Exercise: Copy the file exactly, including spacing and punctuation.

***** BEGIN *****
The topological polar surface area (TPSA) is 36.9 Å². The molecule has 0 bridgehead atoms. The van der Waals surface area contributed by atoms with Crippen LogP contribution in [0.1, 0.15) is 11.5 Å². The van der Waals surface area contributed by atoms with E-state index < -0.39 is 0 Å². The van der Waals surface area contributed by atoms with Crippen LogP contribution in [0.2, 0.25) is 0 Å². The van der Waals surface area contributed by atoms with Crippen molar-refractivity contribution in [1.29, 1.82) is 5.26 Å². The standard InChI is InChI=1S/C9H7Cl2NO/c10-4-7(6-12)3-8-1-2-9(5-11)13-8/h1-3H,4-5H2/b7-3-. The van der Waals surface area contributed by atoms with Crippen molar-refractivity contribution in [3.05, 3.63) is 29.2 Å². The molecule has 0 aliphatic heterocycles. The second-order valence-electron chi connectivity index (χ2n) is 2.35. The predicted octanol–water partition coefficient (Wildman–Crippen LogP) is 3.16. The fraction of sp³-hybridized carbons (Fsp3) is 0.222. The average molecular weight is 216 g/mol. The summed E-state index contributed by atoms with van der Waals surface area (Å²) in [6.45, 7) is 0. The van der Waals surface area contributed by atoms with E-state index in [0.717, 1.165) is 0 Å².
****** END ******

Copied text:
The topological polar surface area (TPSA) is 36.9 Å². The molecule has 0 bridgehead atoms. The van der Waals surface area contributed by atoms with Crippen LogP contribution in [0.1, 0.15) is 11.5 Å². The van der Waals surface area contributed by atoms with E-state index < -0.39 is 0 Å². The van der Waals surface area contributed by atoms with Crippen LogP contribution in [0.2, 0.25) is 0 Å². The van der Waals surface area contributed by atoms with Crippen molar-refractivity contribution in [1.29, 1.82) is 5.26 Å². The standard InChI is InChI=1S/C9H7Cl2NO/c10-4-7(6-12)3-8-1-2-9(5-11)13-8/h1-3H,4-5H2/b7-3-. The van der Waals surface area contributed by atoms with Crippen molar-refractivity contribution in [3.05, 3.63) is 29.2 Å². The molecule has 0 aliphatic heterocycles. The second-order valence-electron chi connectivity index (χ2n) is 2.35. The predicted octanol–water partition coefficient (Wildman–Crippen LogP) is 3.16. The fraction of sp³-hybridized carbons (Fsp3) is 0.222. The average molecular weight is 216 g/mol. The summed E-state index contributed by atoms with van der Waals surface area (Å²) in [6.45, 7) is 0. The van der Waals surface area contributed by atoms with E-state index in [0.717, 1.165) is 0 Å².